Owl City: All Things Bright and Beautiful
All Things Bright and Beautiful
Adam Young really wants a rocket ship. The man behind Owl City wants one like some rappers want a Maybach, like some indie singers want heartbreak and a secluded cabin in the woods to write about it in.
His new album, All Things Bright and Beautiful, talks about what this rocket ship would be like all the time: space travel this, space travel that. And it’s endearing in a way, something about this childlike fascination in the simple lyrics. “I believe there are beautiful things seen by the astronauts/Wake me if you’re out there,” Young sings on “Angels,” a blasting combination of strings, piano and canned snare hits where the musical melody is very much of this world, but still very, very catchy.
And then there’s “Galaxies,” which features a Europop chorus aimed at a crowd young enough to thankfully not know who the Vengaboys were: “Dear God, I was terribly lost/When the galaxies crossed/And the sun went dark.”
That mix of space-age imagery and synths with old, tried-and-true melodies and song structure sums up Owl City and Adam Young. He was not sent from another planet to make some music critics spontaneous combust in anger. Nor was he cloned from the abducted bodies of The Postal Service, despite his delivery sometimes aping Ben Gibbard so much, it’s endearing in a little brother way. No, he is just a young guy with young guy lyrics making saccharine sweet pop songs and doing it well. So avoid this album if you don’t want all that gloss and sheen, but if you like a little cavity from time to time, Owl City is more than happy to oblige.
“Alligator Sky” is the album’s first single and for good reason. “Where was I when the rockets came to life/And carried you away into the alligator sky?” Young sings. Right when you’re starting to wonder what an alligator sky actually is—smog-filled green and scaly?—up-and-coming rapper Shawn Chrystopher enters and does his best to keep it space-age, a task that can be rather difficult (just ask Kanye on Katy Perry’s “E.T.”) The lyrics are pretty standard—“The concrete and sky switched places/So now my ceiling is painted with cosmic spaces”—but both Chrystopher’s flow and his ability to deliver the words of this cameo like they are actually inspirational makes it work; he will be guesting on these sort of tracks for eons to come.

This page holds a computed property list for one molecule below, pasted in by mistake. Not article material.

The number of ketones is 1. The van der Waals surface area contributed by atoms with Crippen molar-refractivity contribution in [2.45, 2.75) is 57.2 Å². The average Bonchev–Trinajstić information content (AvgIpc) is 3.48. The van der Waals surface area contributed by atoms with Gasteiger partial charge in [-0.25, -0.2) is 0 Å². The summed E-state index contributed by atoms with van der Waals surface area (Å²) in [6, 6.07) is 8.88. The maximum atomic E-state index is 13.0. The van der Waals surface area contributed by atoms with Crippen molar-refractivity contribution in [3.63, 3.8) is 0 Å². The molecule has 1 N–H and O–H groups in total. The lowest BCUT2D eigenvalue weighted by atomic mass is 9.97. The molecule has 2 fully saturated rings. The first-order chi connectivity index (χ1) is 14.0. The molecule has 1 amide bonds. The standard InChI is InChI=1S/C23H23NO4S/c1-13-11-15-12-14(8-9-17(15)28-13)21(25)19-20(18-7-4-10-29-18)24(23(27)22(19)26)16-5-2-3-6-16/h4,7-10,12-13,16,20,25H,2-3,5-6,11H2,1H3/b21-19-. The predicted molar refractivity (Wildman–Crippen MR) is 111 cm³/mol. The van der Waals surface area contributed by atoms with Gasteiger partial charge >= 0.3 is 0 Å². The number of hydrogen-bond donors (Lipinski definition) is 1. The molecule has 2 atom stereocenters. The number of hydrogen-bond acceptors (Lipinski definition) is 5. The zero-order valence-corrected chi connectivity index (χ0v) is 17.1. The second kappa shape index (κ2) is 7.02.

As for Young, he sings every lyric, no matter how strange, as if it’s all he’s got—another Gibbard-like trait. Sometimes those lyrics are pretty good, too. The album closer, “Plant Life” is the most emotionally vulnerable song on the album, pulling back some of the production to let Young’s words echo over hard-hit piano chords. “Tonight, I’m busting out/Of this haunted house,” he sings, “Because I’m sick of waiting for/All those spider webs to grow all around me/Because I don’t feel dead anymore/And I’m not afraid anymore.”
No fear on this album, none. It’s an all-out emotional outpour, from the ballads to the rockers, a focus that makes sense in its own way. Young knows you can’t be scared if you want to go explore the stars.